Real-time Updates on Web Pages - WebLogic Server 10gR3 New Feature

I was excited to learn via the popular blog TechCrunch that FriendFeed announced a beta of "Real-time" updates for their html pages using long polling or server push.  This is showcased on a page highlighting the Presidential debate.  One of the quotes I like was from Robert Scoble who said “This is wild. It’s like the web has been turned into a chat room.”

Comet

Why is this relevant to WebLogic Server and enterprise customers?  Well, you can build sites like this using WebLogic completely with out of the box features that are also enterprise-ready.  WebLogic Server 10gR3 now includes an enterprise class HTTP Publish and Subscribe Server that implements the Bayeux protocol. This protocol provides the ability to apply the Ajax concept known as Comet. This means that simple web clients based only on html and javascript can be notified nearly instantly as events are observed by the server; no Applets, Flash, or Silverlight required.

The HTTP Publish and Subscribe Server takes advantage of the groundwork laid in previous releases with the Future Response Servlet and Abstract Asynchronous Servlet.  A stock tracking example ships with the server shows real-time updates to market data directly in the browser and on a chart.  Click the image to enlarge.  When you see this example in action, observe that the stock ticker properties and chart are truly "live" and are constantly changing with new market data updates.
stockExample

Consider how often this comes up in web applications.  I'd be shocked if you've never found yourself repeatedly hitting refresh on your browser to
    - check the status of an online auction
    - try and buy tickets to popular concert at a ticket broker that had a waiting room
    - see whether your stock trade went through
    - see if you have new web mail
    - see if new articles have been posted on a busy news site

Just like the manual refresh situations described above, many web applications have handled stale data checks by automatically refreshing the entire page.  MyYahoo and DrudgeReport are both extremely popular sites still perform a periodic complete refresh.  Ajax has helped improve this situation to some degree by providing a mechanism to only update a page partially without a complete page refresh, which can be faster and more efficient to the client, network, and server resources than request all the page resources again.  However, the AJAX technique often involved periodic server polling techniques, asking the basic question over and over again, "Anything new yet?".  The quicker the page needs display new updates, the more often the client still needs to check for them.  It should remind you of the long road trip cliche "Are we there yet?"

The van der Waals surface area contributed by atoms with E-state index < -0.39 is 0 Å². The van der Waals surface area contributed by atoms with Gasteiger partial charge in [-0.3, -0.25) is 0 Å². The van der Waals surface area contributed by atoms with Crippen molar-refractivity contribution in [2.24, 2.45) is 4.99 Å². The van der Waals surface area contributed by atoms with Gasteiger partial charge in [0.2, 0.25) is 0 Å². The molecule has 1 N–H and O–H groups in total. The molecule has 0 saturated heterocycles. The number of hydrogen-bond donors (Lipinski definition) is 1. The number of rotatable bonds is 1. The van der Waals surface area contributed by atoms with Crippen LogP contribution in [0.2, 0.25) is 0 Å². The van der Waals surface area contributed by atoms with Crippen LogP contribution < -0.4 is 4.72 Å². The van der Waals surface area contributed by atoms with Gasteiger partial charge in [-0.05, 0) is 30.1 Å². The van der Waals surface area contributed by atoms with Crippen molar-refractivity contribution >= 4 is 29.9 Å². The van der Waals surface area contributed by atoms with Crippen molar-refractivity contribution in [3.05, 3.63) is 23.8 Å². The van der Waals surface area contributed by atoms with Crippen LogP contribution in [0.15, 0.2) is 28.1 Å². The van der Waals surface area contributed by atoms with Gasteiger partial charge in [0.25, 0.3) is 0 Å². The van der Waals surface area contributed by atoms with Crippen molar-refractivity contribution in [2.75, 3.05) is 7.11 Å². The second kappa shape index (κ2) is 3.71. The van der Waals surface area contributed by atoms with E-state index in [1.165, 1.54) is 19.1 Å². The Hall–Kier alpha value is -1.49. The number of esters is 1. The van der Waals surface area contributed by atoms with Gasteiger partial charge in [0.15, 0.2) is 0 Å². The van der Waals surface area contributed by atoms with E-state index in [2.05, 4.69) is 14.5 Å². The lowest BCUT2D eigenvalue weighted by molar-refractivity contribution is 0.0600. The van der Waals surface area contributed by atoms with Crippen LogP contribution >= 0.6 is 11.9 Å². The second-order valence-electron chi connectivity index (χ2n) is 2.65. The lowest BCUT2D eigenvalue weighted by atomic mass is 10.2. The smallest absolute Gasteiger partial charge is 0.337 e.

This can result in very inefficient behavior creating a lot of unnecessary network traffic and server load. Creative javascript and server-side developers started coming up with ways to push server events to clients using standard HTTP.   One of the members of the Dojo Toolkit javascript framework coined the term Comet, a play on the Ajax name, to describe the concept.  With the Bayeux protocol, they have found a way to mitigate some of the concerns polling to make it more efficient on the client and server.

In fact, many applications are now being built that take advantage of Comet techniques.  Take a chat application for example, Google Talk, YahooIM, and Meebo all have basic html and javascript clients that can participate in live chats.  In fact, previous versions of WebLogic Server included a chat example that applied this technique in a raw way.  See my previous post about it.

You can find the information about the stock example and run it with the samples domain.
<WEBLOGIC_INSTALLATION>\wlserver_10.3\samples\server\examples\src\examples\webapp\pubsub\stock

- Note, use IE or another non-FF browser as the sample application does work with latest version of Firefox, I tried FF 3.0.3. The reason is that the html client code uses an old version of the Dojo Toolkit (0.4) that no longer behaves nicely with FF3.  You can tell that this sample was actually built awhile ago in web time. Several new Dojo releases have come out since then, as of this post the latest is 1.1.1, but it's still useful for demonstrating the concept.

A sample application I created with Dojo 1.1.1 worked fine in both IE and Firefox.  I'll plan on writing about in a follow-up entry as there is enough to say to make this a series of posts.  Dojo and WebLogic together provide a very compelling solution, but there are other javascript frameworks out there like JQuery that are also providing client software for this and the WebLogic implementation is compatible with any Bayeux client.  More to come soon.

Comments:

Hey James, does WLS uses "continuation" style of releasing threads like Jetty or WL guys invented their own way on how to support 10 000 comet users?

Posted by artemv on October 06, 2010 at 06:13 AM PDT #

Julio, I believe it's fundamentally similar to Jetty continuations, but WLS leverages it's own implementation of something called the Abstract Asynchronous Servlet, which has an implementation called Future Response Servlet. See this documentation for some detail: http://download.oracle.com/docs/cd/E14571_01/web.1111/e13712/progservlet.htm#i179697 Thanks, James

Posted by james.bayer on October 06, 2010 at 06:43 AM PDT #

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I was formerly a Product Manager on the WebLogic Server team based out of Oracle HQ. You can find my new blog at http://iamjambay.com.
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